If you are considering divorce, separation or dissolution of a civil partnership, your first concern will probably be about where your children will live and how they will retain contact with both parents.
When you separate from each other, you will both continue to be parents. Therefore, it is important to try and ensure that you can continue to co-operate on what is best for your children. This firm agrees with the group 'Resolution' (www.resolution.org.uk) that a constructive approach through the divorce or separation will lay the best foundations for the children to feel settled with the new family relationships.
Carla Hull Solicitors Limited offer a choice of options for dealing with matters relating to children. Carla Hull is a qualified Solicitor-Advocate so can assist you effectively throughout a Court process. In addition she is one of a handful of local lawyers to be qualified in collaborative law, which offers a more flexible and often more civilised manner in which to resolve any disputes. We can also guide you through negotiations and the mediation process, if either of these options best suit your circumstances.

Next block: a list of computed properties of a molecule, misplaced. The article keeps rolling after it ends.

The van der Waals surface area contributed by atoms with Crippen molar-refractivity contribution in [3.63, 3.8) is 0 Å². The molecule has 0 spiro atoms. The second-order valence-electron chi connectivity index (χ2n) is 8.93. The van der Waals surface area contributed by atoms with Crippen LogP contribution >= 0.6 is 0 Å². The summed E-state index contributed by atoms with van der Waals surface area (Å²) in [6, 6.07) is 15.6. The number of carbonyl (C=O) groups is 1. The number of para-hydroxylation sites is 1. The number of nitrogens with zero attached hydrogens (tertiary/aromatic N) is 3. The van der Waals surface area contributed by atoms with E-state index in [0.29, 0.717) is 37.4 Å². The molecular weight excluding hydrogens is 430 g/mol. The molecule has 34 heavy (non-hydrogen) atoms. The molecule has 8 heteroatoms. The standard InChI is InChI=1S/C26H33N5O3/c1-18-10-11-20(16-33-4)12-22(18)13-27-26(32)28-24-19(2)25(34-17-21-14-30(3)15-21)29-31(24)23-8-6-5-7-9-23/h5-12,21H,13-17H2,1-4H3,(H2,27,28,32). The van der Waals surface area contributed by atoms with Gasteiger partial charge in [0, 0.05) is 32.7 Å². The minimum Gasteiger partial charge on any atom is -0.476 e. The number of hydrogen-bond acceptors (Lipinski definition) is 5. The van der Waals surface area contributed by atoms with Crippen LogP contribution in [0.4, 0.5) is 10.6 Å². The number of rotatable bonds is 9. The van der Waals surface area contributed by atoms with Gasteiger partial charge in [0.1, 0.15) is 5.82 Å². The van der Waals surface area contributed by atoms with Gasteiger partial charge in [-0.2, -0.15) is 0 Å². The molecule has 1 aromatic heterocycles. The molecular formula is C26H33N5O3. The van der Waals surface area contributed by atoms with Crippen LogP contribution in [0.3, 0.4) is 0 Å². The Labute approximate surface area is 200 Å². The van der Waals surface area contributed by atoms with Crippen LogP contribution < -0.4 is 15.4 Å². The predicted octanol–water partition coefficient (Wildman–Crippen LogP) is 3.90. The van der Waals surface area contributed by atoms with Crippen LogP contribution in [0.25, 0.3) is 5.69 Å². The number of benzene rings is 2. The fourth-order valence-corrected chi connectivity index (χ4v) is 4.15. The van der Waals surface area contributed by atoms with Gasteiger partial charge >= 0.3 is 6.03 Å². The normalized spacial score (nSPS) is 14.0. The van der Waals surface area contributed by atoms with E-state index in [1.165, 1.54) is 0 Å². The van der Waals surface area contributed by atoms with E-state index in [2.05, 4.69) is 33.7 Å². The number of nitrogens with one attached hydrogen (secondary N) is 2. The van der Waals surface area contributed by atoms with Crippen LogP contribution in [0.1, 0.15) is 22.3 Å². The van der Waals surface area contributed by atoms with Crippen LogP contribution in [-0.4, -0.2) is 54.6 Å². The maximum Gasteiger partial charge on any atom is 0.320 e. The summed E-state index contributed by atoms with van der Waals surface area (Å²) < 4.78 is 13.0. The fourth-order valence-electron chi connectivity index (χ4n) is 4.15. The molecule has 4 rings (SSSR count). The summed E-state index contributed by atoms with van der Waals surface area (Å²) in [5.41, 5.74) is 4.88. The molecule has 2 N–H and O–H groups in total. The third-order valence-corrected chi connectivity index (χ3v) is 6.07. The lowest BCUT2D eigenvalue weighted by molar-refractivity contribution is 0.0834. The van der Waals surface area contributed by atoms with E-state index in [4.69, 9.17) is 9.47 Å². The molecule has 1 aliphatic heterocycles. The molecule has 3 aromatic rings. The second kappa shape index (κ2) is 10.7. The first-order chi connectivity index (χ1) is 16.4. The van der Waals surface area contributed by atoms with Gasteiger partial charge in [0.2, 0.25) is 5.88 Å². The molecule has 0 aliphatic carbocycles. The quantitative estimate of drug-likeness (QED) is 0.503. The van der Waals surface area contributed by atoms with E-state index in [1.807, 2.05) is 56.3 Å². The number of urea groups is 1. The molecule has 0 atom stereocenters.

We will encourage you to attempt to reach agreement regarding the children between yourselves initially. If matters cannot be agreed we will guide you through the options available to you in order to resolve a dispute.
It may be necessary to make an application to the Court in order to resolve a dispute about a child. Section 8 of the Children Act 1989 applies regarding the following types of dispute, amongst others:
• Issues relating to where a child should live;
• Issues relating to contact;
• Issues relating to a child being taken on holiday, or abroad to live;
• Issues relating to grandparents;
• Issues relating to schooling;
• An application to allow something to happen or to prevent something happening with a child;
Rather than considering the 'rights' of parents, family law talks of 'parental responsibility' for a child. If a child's parents were married when the child was born, both will have parental responsibility for the child. A father who was not married to the child's mother when the child was born, will not automatically have parental responsibility but can acquire it by agreement with the child's mother or by applying to a court (under Section 8 of the Children Act 1989). New rules from 1 December 2003 say that a father who is not married to the child's mother will acquire parental responsibility if he jointly registers the child's birth.